One of the major factors that gets overlooked when running a website is uniformity. When you set up a site you’ll choose a theme, pick colors and styles, and set a layout. Beyond that, particularly if you run a blog, what thought have you given to what headings and subheadings you use, and when? What size are the images on your posts? Is your text justified or ragged right? Taking the time to focus on small elements to create uniformity makes your site instantly look more professional and polished, and goes a long way towards building your brand.
When you start writing website copy, be it for a single page or an ongoing blog, a major consideration that often gets ignored is your voice. Do you write in first person (I), second person (you), or third person (he)? How formal or informal is your tone? Do you crack jokes, or use a lot of slang or swear words? Or do you use a lot of industry and technical speak?
Your voice matters. In written language, it’s often the only clue we have to your mood and intent. Hence the popularity of emoticons to show readers when the writer is joking or being sarcastic. When you’re writing on a platform where emoticons might be inappropriate—such as a business website—you have to use other tricks to make your meaning clear. Read More
Visual appeal matters more than ever when it comes to web design. Bright, bold colors and clear, legible fonts are a must. You can spend a fortune, or many hours, or both on creating a beautiful website. Don’t let it be let down by poor choice of images and graphics. Custom images ensure your site’s branding is perfectly executed at every step.
Your website is your business’s presence online. It might be your company’s only presence. It has to positively reflect your corporate image. Gone are the days when customers would forgive a clunky or unattractive website. Your site has to be as professional as an office, and it should seamlessly integrate with your brand. The best way to make a good first impression is through clever manipulation of the layout and color scheme. Read More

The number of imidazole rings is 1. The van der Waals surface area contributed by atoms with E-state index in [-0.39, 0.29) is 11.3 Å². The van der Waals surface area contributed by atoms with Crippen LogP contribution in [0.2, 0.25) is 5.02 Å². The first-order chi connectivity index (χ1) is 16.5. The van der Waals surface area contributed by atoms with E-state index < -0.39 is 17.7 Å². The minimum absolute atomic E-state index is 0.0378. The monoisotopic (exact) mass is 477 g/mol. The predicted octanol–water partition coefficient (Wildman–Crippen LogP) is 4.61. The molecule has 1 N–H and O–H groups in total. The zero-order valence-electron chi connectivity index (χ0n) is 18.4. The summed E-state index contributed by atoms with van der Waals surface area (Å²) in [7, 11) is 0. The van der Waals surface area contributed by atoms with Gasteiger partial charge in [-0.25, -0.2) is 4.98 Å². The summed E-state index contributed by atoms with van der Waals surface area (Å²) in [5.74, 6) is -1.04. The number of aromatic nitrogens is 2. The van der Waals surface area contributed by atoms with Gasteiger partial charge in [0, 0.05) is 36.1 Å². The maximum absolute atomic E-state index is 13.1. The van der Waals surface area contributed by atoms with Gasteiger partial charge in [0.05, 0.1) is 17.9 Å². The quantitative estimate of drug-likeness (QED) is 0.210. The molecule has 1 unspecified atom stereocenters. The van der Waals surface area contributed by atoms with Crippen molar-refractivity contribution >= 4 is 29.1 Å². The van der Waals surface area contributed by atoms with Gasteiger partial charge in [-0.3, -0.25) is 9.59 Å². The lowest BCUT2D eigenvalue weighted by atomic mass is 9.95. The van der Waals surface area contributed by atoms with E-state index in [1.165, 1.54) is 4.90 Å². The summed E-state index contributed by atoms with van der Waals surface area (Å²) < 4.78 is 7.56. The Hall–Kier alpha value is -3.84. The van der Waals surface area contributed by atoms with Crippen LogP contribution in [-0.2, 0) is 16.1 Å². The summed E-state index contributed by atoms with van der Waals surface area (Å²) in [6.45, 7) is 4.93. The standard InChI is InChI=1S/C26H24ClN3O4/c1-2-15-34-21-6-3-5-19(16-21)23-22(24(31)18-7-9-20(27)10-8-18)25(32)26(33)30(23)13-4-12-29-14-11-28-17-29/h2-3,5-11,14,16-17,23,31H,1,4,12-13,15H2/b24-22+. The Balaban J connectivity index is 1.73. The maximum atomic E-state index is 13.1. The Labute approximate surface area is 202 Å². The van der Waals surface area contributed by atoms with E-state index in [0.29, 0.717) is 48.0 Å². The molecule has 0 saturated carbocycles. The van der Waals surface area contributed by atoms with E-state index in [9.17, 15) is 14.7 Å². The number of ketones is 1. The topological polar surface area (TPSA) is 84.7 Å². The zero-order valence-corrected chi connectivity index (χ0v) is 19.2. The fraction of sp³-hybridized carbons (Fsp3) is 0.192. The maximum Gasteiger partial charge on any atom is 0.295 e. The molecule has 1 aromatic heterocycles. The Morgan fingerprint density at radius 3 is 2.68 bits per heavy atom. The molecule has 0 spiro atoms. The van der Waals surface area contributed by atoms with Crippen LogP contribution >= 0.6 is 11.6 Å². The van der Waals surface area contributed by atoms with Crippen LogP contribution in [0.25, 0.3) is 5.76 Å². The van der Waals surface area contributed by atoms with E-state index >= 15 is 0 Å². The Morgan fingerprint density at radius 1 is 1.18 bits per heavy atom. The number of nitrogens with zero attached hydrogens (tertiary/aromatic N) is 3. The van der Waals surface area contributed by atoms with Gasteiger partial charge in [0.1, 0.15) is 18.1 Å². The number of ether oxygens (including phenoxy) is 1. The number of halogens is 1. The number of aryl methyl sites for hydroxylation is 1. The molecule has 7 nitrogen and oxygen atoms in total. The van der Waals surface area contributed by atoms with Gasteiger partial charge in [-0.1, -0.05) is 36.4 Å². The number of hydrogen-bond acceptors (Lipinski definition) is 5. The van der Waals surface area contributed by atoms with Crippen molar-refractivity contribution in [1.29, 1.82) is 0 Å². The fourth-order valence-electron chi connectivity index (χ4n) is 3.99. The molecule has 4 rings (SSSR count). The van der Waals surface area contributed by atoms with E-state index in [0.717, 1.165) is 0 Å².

Symbolism has never been more important. With the rise of mobile browsing and reduction in screen size, more and more companies are relying on their logos instead of their names. Twitter is that little blue bird. Facebook is a stylized “F.” Amazon a lowercase “a” with a curved arrow. Apple has a bite taken out of it. In today’s online world, if you don’t have a logo, you don’t have a brand. Read More
Choosing an URL is probably the single most significant decision you’ll make in your online business life. You can tweak, change, and alter anything else—the template, the color scheme, the content—as your business grows. Your URL is your name and address online. It’s what will make your business memorable, attract customers, and keep them coming back. Getting the URL right is the most basic of branding elements.
Blogging is incredibly popular. WordPress alone hosts some 75 million blogs, and accounts for 27% of all webpages. That doesn’t begin to account for business blogs—companies as diverse as Twitter, Microsoft, and Coca-Cola all run their own. Writing a blog is very much the norm, but that doesn’t mean it will automatically be useful to your business. Before you take the plunge, here are some points you need to consider. Read More
Last week we discussed automating social media profiles using a variety of third-party services. However you don’t always need to use an external app or site to schedule posts. Facebook page automation makes it easy to run a business presence on social media. Read More
It might seem obvious, but a simple “thank you” goes a long way. Not just when it’s expected, like following a purchase, but at any point in the year. There’s more to customer service than simply collecting email addresses and social media followers. Consider giving thanks to let each customer know you value them and keep them loyal to your brand for life. Read More
One of the hardest things to do online is get your customers to interact with you. A passive sign-up form might get a few subscribers to join your mailing list, but in order to grow that list and properly reap the benefits, you need to actively engage your audience. Read More